On July 26, 1990, when the Americans with Disabilities Act (ADA) overwhelmingly passed both Houses of Congress, the ADA's definition of "disability" was:

1)     An impairment that substantially limits one or more major life activities,

2)     A record of such an impairment, or

3)     Being regarded as having such an impairment.

Contrary to Congress’ intent to be inclusive, the U.S. Supreme Court narrowed the ADA definition of “disability” for over 18 years. The Supreme Court’s narrow scope of the definition of “disability” made it difficult for people with cancer, diabetes, epilepsy, multiple sclerosis and other conditions to claim protection from discrimination based upon disability under the ADA.

Since 1990, the Supreme Court considered mitigating measures - medications, hearing aids, and prosthetic devices - when determining whether an individual has a disability under the ADA. If conditions could be minimized or corrected through mitigating measures, the Supreme Court rejected the person’s claim that they had a disability.


On September 25, 2008, after it was unanimously passed by Congress, President Bush signed the ADA Amendments Act (ADAAA). The ADAAA specified that mitigating measures other than "ordinary eyeglasses or contact lenses" should no longer be considered when assessing whether an individual has a disability. Therefore, the ADAAA protected people whose conditions can sometimes be controlled by medication, hearing aids and prosthetics.

The ADAAA expanded the definition of "major life activities" by including two lists including but not limited to:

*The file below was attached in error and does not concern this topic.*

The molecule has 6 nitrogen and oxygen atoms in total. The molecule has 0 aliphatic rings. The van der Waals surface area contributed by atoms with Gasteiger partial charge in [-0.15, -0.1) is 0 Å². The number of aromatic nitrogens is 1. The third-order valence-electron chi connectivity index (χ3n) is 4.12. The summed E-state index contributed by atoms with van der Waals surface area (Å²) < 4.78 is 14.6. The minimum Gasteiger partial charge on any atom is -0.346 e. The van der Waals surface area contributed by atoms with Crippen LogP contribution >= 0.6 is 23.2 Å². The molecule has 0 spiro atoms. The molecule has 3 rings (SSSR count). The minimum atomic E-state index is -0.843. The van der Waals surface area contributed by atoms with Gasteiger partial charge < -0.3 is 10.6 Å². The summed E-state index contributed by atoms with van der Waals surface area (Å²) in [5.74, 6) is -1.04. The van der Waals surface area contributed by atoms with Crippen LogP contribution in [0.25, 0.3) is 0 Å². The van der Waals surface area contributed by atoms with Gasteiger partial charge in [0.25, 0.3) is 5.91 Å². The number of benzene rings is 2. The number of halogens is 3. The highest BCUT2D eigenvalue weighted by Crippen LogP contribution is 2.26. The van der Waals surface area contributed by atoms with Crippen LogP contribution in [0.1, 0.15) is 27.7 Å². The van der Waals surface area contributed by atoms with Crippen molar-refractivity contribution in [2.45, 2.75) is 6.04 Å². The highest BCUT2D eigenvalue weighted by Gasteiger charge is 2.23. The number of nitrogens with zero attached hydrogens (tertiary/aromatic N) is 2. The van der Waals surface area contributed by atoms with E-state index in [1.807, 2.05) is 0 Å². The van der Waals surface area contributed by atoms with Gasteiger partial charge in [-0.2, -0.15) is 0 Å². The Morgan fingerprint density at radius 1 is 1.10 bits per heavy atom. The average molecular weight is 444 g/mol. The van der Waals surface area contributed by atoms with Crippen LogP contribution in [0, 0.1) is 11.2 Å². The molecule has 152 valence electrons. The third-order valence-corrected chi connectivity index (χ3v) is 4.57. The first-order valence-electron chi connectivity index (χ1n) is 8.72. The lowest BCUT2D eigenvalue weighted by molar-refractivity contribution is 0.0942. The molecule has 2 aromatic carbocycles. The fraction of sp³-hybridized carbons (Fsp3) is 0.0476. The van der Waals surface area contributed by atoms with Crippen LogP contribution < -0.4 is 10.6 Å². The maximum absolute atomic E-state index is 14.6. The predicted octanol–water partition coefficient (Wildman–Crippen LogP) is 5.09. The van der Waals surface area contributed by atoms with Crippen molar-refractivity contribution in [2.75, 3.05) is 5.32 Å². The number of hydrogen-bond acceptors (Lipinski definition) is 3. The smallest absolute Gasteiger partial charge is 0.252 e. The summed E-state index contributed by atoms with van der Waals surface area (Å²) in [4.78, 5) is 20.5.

• Activities that the Equal Employment Opportunity Commission (EEOC) has acknowledged (e.g., walking) as well as activities that EEOC has not specifically recognized (e.g., reading, bending, and communicating); and
  • Major bodily functions (immune system, digestive, bowel, bladder, neurological, respiratory, circulatory, endocrine, and reproductive functions).

The ADAAA also protects people with impairments that can go into remission if the impairment would substantially limit a major life activity when active.


The provisions of ADAAA  became enforceable on January 1, 2009. 

Over the past four decades, Disability Educator and Sign Language Instructor Cindy Powell has advised businesses, employers, government agencies and nonprofits about best practices with people with disabilities.


Cindy provides customized training on the American with Disabilities Act (ADA), tax incentives and other helpful topics, such as disability etiquette and service animals. Ms. Powell also provides customized sign language training.


Cindy has served on local, state and national disability organization Boards of Directors. Ms. Powell was recipient of International Association of Workforce Professionals' 2006 Services to Specialized Populations award. Cindy’s disability articles appear in print and online.







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